If I named every post after a Doctor Who episode, I’d be set for catchy post titles for life. Especially if I’m not above using the silly names like "The Deadly Assassin". I probably should run with it. :) Ahem.

This post grew out of a random twitter conversation where Poetic Stanziel coined a phrase, "But the seed is there, if CCP wants to water it." There are lots of such seeds in Eve, relatively small things that could and probably should exist, but for some reason do not, even though they would enrich it and drastically change the landscape.

So let me list a few things I do believe are such seeds, lost sparks of potential that could blossom into something beneficial for the game as a whole, if they were just given some serious thought.

Amusingly, every single one that came to my mind while I was writing this starts with "S". Maybe next time I’ll go with a different letter just to keep a theme.


There are anecdotal reports that up until a certain point, smuggling, that is, the practice of hauling stuff that is illegal to carry, while being opposed by customs agents,1 actually existed in Eve. At least, back when I started out, I distinctly remember hearing that you could smuggle illegal drugs — boosters did not exist then — in covert ops ships, which were believed to stop the NPCs from scanning you if you kept your wits quick. I found no clear evidence it ever seriously helped though, and smuggling was just a lottery, yet another variation on the space trading ISK faucet — at the time, there were still lots and lots of NPC-only trade goods, and one could make a profit by exploiting the NPC-generated natural trade routes, of which the illegal drugs was just one.

Expansions came and went, NPC trade withered and died, and in came booster drugs. Laying aside the rather silly mechanic wherein they randomly manifest side effects upon consumption, instead of the normal biochemical high-low cycle one would expect that would be a sign of physiological addiction, which detracted from their popularity, they would be prime candidates for smuggling, because people anywhere would find them useful. High sec players would love them if they could just purchase them locally in their favourite mission hub, lowsec people would thrive on them. Only nullsec people use them on a wide scale, as far as I know, precisely because there’s no longer a way to smuggle anything and ferrying illegal cargo is just a pain in the posterior.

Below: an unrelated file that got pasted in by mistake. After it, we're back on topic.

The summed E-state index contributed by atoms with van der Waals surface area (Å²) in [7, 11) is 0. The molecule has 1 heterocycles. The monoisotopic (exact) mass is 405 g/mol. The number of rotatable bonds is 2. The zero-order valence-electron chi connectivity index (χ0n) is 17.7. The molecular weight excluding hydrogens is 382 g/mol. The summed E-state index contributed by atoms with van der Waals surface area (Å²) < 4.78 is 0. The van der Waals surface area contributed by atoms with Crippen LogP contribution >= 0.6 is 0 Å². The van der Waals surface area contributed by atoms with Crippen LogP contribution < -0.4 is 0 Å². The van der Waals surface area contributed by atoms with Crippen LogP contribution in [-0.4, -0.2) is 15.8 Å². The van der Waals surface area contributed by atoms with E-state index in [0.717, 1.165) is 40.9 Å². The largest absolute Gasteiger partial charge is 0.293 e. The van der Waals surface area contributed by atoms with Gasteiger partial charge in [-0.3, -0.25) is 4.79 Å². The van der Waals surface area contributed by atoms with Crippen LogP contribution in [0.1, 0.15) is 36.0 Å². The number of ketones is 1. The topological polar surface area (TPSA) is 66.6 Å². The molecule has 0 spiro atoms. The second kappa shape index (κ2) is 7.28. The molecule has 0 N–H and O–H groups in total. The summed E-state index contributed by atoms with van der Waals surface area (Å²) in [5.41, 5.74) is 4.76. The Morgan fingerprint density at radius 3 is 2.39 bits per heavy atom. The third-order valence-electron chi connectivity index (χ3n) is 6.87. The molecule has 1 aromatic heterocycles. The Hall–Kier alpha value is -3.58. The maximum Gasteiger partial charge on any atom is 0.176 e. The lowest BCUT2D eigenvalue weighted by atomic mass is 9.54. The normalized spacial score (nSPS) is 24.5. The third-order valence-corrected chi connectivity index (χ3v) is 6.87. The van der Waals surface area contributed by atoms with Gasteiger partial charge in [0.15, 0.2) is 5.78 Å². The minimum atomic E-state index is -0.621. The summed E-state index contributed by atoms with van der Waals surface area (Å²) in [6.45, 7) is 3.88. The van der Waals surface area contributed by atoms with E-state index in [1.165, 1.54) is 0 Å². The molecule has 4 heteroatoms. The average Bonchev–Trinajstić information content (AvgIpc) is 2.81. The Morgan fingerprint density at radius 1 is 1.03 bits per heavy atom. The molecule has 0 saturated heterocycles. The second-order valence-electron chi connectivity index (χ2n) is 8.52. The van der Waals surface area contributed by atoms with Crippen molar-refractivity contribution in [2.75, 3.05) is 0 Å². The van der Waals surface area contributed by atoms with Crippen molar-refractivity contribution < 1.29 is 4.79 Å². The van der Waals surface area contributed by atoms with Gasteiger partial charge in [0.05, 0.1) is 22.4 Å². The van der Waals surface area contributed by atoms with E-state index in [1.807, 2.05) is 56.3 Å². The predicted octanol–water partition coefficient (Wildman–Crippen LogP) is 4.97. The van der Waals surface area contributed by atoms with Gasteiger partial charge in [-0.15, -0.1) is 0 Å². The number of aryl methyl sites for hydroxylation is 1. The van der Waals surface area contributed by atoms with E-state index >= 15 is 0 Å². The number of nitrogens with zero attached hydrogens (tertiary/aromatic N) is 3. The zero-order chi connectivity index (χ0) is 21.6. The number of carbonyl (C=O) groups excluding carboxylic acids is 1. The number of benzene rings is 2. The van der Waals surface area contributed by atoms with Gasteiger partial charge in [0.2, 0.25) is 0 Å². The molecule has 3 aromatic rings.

There was, for a time, a means of carrying them undetected in the corporate hangar of an Orca, but as far as I heard, it doesn’t exist anymore. Why? Booster manufacture is a black art. In all my combat career, short as it is, I’ve only got a chance to use a booster once. In …Jita. Apparently, right where it has been manufactured.

There are other useful things beyond boosters that can be illegal and which would be important industries for lowsec in particular. While I can understand how making ship hulls or modules illegal would be technologically problematic (jettison what?) I really see no reason that certain kinds of ammunition could not be illegal. There’s a lot of potential here. I forget which particular anime series that was,2 but I can’t forget that superweapon that used the life force of millions of fluffy bunnies as fuel. Eve players would love something like that, and you bet in many localities it would be illegal to use. Laser crystals condensed from slave blood, burning the infidels with the dark horror of souls tortured by God? Dark matter faction ammo for hybrids, using which destabilizes vacuum balance and is illegal because it supposedly has one in a trillion chance to cause a systemwide catastrophe? People would put up with a lot for extra 5% DPS. Similarly, faction mining crystals could also be illegal, if they existed. You know, for ecological reasons. Not to mention certain implants could be illegal to carry.3